How to Relieve Anxiety and Anxiousness
Some of the scariest moments in my life can be attributed to not knowing how to calm anxiety. There were times I felt I had no control whatsoever and I wasn’t sure what would happen next.
I feel so fortunate to have come to realize what works for me, and even more so to be able to share it with others.
Using the “Disappearing Exercise”
Last year, I attended a series of seminars designed to help everyday people realize their true potential in life. There I learned of something called the “disappearing exercise.”
During the seminar, I used the exercise to get rid of a headache, but I quickly realized its value in the face of a panic attack.
The foundation upon which the exercise was built is the brilliant work done by a Swiss psychiatrist, Carl Jung, who said, “What you resist will not only persist but will grow in size.”
Although I’ve found many ways to ease my symptoms over the years, this exercise remains the only thing that’s proven time and time again to provide relief within minutes. Upon first learning how it worked, I did the work with a partner. I’ve since found that going through the steps alone is just as effective.
Close your eyes for the duration of the question and answer process. It will keep you from being distracted.
How to Calm Anxiety And Your Anxious Mind
Every time I feel anxious or my anxiety is taking over my overwhelmed mind, I ask myself these questions to relax both my mind and anxiety.
Why Do You Feel This Way?
The first step is to identify why you feel the way you do. So ask yourself (or have someone ask you) for your story about your anxiety.
Why Are You Anxious?
This is an opportunity, to be honest without judgment, so it’s imperative to speak freely, saying the first thing that comes to mind. If you have more than one story, just say so. Give life to your feelings. Acknowledge them as real by saying it aloud.
Some examples might be:
- I’m panicked because I lost my job today.
- I’m nervous because so-and-so is ignoring me.
- I feel anxious because I dropped my bright red lipstick on the white carpet.
How Are You Feeling Physically?
Second, you want to notice how you’re feeling physically.
- Where do you feel your anxiety?
- What does it feel like?
Scan your body and find where you’re feeling the tension, pain, or discomfort of any kind. List the places and sensations one by one. Be specific.
Take your time and explore what you’re going through, and again, say it aloud.
Rate Your Anxiety From a Scale of 1 to 10
The final step is to rate your anxiety on a scale of one to ten. As with the first question, just say what comes to mind first. No need to overthink it or worry about what it means to you to admit you’re freaking out a bit. Just be honest. No judgments.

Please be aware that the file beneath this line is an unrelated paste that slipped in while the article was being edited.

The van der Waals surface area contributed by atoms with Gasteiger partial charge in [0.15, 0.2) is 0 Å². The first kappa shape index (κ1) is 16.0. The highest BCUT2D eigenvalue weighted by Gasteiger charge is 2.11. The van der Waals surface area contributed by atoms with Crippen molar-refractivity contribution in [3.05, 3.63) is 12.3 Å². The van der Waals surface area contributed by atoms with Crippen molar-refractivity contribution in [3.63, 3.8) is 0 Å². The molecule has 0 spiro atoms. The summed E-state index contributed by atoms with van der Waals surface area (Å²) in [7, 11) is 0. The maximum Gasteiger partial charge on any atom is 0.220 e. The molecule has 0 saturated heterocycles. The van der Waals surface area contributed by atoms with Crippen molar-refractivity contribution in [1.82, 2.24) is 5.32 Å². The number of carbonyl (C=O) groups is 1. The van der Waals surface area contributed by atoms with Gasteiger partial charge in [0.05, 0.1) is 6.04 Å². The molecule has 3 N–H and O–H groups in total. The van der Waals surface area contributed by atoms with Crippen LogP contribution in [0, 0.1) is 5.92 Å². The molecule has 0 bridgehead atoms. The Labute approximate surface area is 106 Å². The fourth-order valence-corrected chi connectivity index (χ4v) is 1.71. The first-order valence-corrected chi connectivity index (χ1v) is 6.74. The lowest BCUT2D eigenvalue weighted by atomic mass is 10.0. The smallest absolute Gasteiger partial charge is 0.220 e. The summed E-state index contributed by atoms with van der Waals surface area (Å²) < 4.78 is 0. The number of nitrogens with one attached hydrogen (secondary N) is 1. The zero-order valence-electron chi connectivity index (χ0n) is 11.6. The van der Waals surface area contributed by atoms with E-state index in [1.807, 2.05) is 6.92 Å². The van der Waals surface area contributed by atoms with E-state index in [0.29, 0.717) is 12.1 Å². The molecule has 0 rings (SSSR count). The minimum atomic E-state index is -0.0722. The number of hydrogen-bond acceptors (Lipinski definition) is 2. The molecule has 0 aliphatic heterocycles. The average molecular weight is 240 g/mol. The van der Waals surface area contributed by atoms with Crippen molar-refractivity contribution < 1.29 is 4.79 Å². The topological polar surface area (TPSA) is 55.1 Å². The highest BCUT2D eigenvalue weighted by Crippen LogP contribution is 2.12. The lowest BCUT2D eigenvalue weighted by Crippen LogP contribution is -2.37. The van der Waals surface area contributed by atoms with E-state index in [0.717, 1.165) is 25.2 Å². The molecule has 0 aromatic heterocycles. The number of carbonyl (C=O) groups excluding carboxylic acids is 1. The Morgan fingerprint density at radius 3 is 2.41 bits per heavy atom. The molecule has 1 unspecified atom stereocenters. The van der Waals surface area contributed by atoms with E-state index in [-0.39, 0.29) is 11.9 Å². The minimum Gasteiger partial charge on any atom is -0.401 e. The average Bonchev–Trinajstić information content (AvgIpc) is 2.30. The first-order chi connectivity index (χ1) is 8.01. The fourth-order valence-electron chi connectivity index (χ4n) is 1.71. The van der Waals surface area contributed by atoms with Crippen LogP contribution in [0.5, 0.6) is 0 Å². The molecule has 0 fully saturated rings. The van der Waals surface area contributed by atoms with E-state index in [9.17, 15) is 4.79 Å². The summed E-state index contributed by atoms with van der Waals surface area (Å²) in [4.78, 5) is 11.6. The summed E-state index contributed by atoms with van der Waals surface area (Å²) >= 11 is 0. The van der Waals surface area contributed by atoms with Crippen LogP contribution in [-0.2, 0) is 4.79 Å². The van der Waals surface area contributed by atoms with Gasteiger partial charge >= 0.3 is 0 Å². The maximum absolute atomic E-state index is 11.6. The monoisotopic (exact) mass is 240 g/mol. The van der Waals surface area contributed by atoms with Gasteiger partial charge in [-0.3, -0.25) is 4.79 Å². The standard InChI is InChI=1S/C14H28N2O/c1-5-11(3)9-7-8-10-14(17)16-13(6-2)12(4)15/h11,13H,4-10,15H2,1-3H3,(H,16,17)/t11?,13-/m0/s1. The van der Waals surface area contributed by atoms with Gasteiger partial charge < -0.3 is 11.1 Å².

Once you’ve gotten all of that out of the way, start over. You (and your partner – if you have one) should go through this process until the number on your scale slides all the way down to a big fat zero.
So now you’re wondering, how does this work?
My Own Experiences With Calming Anxiety
As mentioned, I first participated in this exercise to rid myself of a headache. I didn’t have much faith in the seminar leader when she told me the only requirement to “disappear” the throbbing in my head was simply wanting it to go away.
My story was that the lights were bright, I hadn’t had enough water, and the leader’s voice was bothersome. I pointed to a spot on my forehead that hurt and described it as a stabbing pain. I then rated it at a six.
The second time around, my story was less dramatic. I just thought of the lights. Then the stabbing felt more like heat, and the number decreased to a four.
The third time, all I could say was, “I have a headache.” I couldn’t even recall any of the reasons I thought my head hurt in the first place. The heat that used to be stabbing was just gone.
Then she asked me to rate my pain on a scale of one to ten, and I laughed. I opened my eyes, abruptly remembering I was on a stage in front of hundreds of people and laughed at the insane reality of knowing my headache disappeared. It blew my mind.
The way I see it, there are a few things that happened up there that day. Most importantly, I was able just to be. Though it started out with me judging my headache by creating a story to go along with it, by the end of the exercise, I had no attachments left to a headache at all and the stories evaporated.
Additionally, I stopped fighting my headache. By becoming an observer of it, I was able to be separate from it. And as Carl Jung believed, I ceased to resist, and it stopped persisting.
Try it. It will feel silly at first, and may even be frustrating if you’re at the height of anxiety at the time, but it will be worth it.
I hope that you, like me, will feel the anxiety fall away realizing you are not your anxiety, but merely a witness to it.